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Betty Stone: A personal milestone in a historical setting


Betty Stone



I know. I know. No one, but no one, wants to hear about your trip. The thing is, sometimes that''s all you know to talk -- or write -- about, and one of those times is now. 


I have just returned from Clinton, N.Y. My granddaughter graduated from Hamilton College. In 1794 Samuel Kirkland, with the support of his good friend, Oneida Chief Skenandoa, established the Hamilton-Oneida Academy. In 1812 it was rechartered as Hamilton College in honor of U.S. Treasury Secretary, founding father and New York resident Alexander Hamilton.  


Clinton is a typical small-college town, with a town square surrounded by quaint shops and eateries. The college sits atop a hill that rises from the outskirts of the town to proclaim its eminence over the community. It once had two campuses, until Kirkland College for Women merged with Hamilton, so that now the campus is split by two distinct types of architecture. The former Kirkland campus has very modern buildings; the original Hamilton campus is a picture of tradition. The college will celebrate its bicentennial next year. 




Intriguing retreat  


From the time we started visiting Hamilton we have been fortunate to stay at historic Harding Farm, a complex of several guest houses sitting comfortably on the side of the campus hill. It was originally the home of Samuel Kirkland. After his death, it was sold to a professor, who later sold it to a dairy farmer, L.S. Harding.  


Descendants of that family maintain it as an inn and party venue today. On this trip, because there were more of us present, we had the use of the main house. Citations hanging by the front door honor earlier members of the family who figured prominently in the history of the college. Each autumn they hosted parties for incoming students. The parties must have been pretty occasions, set, as they were, on the gently rolling hills of a beautiful countryside. 


The old house is intriguing. Although no one lives there permanently, it has been kept much as it had been by previous generations. It is filled with personal memorabilia. One has the feeling that the extended family gathers often at the "old house," a place where cousins and friends bunk together in its many rooms, swim, play in the countryside.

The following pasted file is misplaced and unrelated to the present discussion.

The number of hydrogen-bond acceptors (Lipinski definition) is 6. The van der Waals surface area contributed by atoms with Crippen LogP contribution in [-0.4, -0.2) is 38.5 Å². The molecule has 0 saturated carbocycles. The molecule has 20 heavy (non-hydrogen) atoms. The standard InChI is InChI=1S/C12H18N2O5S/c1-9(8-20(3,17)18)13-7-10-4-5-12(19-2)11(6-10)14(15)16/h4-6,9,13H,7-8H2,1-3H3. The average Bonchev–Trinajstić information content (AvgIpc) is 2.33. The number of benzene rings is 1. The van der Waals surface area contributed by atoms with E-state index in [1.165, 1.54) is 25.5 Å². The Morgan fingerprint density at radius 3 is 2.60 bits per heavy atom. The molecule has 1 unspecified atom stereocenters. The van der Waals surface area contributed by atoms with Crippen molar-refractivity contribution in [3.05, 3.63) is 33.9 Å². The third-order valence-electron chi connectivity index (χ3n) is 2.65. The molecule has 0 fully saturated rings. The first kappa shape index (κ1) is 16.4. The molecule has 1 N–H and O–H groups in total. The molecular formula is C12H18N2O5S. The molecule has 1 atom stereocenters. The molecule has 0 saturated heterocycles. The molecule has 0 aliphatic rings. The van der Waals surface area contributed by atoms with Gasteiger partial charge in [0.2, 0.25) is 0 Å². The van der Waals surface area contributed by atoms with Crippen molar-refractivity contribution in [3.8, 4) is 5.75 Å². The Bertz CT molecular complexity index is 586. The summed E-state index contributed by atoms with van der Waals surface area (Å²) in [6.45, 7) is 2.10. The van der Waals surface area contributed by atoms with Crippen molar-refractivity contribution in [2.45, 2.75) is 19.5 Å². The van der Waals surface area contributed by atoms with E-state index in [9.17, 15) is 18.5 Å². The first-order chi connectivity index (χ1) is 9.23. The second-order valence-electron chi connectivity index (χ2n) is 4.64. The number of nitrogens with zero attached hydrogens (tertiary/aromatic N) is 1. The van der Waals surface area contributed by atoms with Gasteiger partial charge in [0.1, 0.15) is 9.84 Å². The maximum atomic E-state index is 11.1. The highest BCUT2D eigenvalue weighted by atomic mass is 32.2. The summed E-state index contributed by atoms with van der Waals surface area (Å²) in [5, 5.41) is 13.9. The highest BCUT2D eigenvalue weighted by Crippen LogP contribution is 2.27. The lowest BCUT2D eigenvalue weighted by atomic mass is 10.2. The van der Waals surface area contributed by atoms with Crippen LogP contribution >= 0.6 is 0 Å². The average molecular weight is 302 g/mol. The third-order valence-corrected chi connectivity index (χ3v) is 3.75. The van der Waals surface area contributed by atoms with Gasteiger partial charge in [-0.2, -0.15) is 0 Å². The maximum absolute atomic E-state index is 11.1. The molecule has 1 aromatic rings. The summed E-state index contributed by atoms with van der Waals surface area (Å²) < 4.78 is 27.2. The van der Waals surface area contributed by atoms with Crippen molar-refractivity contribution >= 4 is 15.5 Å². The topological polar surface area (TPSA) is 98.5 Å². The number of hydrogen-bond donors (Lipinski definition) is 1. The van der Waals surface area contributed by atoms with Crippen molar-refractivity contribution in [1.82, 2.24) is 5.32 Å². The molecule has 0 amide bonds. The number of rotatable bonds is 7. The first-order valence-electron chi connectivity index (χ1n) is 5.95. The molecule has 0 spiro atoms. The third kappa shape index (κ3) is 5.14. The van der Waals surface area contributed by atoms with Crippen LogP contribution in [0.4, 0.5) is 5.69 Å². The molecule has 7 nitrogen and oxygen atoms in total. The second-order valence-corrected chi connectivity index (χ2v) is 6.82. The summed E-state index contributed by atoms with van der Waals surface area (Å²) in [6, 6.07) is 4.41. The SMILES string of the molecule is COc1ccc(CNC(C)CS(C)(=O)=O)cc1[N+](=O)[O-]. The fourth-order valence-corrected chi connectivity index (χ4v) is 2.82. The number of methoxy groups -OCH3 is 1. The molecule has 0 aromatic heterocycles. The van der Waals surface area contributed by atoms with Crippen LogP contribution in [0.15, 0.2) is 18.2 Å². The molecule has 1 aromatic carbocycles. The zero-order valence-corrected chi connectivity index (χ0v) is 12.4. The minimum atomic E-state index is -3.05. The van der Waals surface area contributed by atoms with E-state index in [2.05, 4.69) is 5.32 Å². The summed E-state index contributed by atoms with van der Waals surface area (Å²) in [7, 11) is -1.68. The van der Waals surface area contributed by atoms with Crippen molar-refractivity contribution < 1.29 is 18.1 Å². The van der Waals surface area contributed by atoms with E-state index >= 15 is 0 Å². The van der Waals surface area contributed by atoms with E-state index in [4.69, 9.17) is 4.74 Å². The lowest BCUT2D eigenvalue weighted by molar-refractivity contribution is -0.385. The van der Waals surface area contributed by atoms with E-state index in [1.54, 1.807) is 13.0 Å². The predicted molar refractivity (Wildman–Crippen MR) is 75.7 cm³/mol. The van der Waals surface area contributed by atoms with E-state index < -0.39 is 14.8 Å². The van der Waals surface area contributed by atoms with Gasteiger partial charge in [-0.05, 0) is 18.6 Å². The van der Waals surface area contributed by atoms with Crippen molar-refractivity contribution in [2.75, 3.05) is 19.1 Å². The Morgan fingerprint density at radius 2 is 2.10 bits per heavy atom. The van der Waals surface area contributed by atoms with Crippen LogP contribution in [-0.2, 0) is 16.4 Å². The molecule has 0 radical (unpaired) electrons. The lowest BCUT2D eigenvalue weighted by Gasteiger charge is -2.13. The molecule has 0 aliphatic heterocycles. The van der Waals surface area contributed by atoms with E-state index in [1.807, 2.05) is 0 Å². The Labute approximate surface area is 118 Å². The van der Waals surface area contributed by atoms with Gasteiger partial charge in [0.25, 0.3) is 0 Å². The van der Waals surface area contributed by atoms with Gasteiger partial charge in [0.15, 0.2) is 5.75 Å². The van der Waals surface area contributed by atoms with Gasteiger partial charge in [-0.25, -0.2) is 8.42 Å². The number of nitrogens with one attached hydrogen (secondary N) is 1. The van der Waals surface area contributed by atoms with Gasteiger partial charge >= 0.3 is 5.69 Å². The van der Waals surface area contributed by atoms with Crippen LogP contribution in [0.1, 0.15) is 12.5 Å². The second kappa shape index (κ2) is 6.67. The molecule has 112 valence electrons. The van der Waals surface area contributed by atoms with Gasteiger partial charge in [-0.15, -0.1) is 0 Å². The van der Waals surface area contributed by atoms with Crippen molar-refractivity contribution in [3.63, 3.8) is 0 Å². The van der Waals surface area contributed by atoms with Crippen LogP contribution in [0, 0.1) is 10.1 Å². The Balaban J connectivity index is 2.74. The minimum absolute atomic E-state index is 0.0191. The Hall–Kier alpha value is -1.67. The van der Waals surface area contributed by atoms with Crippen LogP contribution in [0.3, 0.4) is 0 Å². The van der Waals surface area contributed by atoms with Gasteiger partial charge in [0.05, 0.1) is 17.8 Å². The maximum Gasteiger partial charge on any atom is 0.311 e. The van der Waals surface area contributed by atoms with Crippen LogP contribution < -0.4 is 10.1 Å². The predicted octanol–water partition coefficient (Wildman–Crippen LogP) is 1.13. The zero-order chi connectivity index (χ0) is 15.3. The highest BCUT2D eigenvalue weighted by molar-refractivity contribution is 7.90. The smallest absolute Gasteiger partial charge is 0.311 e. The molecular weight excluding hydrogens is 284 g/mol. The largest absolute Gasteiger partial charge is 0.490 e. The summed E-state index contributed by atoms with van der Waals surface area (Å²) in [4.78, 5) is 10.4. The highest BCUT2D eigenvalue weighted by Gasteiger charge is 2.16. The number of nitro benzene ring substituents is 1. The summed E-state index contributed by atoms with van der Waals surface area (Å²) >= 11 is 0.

Furnishings are antique, but not the original furniture of the grandparents to whom it belonged, and, frankly, a little bit shabby. It holds an eclectic mixture of treasures and trivia. A striking piece of Chinese porcelain may sit next to something "made by loving hands at home." Evidently some child has been allowed to paint most of the switchplates with designs, and a record of children''s heights as they grew is protected on a door facing. 


A gilt pier mirror now looks like bronze across the living room from a magnificent Victorian armoire with inlay. Family pictures with many brides abound. 


In my room two lovely pieces of malachite sit on the bedside table, but the window shade is tattered. I was almost afraid to pull it down for fear I would be the person to deal its death blow. 


I identify with the old house. All its children are gone. It obviously holds many memories. It has seen a lot of fun, but clearly anticipates more. Whether or not I succeed, I strive for that, too. 






The graduate and her parents wanted to have a party. Our family loves to celebrate. We hosted a casual supper, "Southern style," using the farm "party barn," but having to have a tent, too, because rain was predicted (and delivered!) every day.  


My daughter Nora Frances had brought two garbage bags full of magnolia leaves on the plane to use on tables. We had fried chicken, greens, cornbread, black-eyed peas with corn -- soul food. 


Shortly before we left Mississippi, their caterer called, very excited. 


"Listen," he said. "I have just found the most extraordinary and unusual recipe, and I think it''s Southern, too. I think we should serve it, also." 


"What is it?" Nora Frances asked. 


"Umm, let''s see." He was obviously reading from his instructions. "It''s called pi-mi-en-to cheese." What a novelty! 


Three years earlier we had had a similar "Southern" party for grandson Douglas when he graduated from Middlebury College in Vermont. I was assigned the pleasant responsibility of greeting the guests. One couple surprised me by saying, "It is really kind and hospitable of you to invite us. We felt sure you would not really want us to come." 


"Oh? Why is that?" 


"Well, you see, our name is Sherman." 


"You mean, as in ... " 


"Yes. William Tecumseh." 


I confess I was taken aback. Desperately I struggled to find something to say. Finally I stuttered, "Well, I guess there is something we can all agree on, his definition of war." 


"Yes," Mr. Sherman said. "It''s a pity we can''t seem to remember it." 



Betty Boyls Stone is a freelance writer, who grew up in Columbus.


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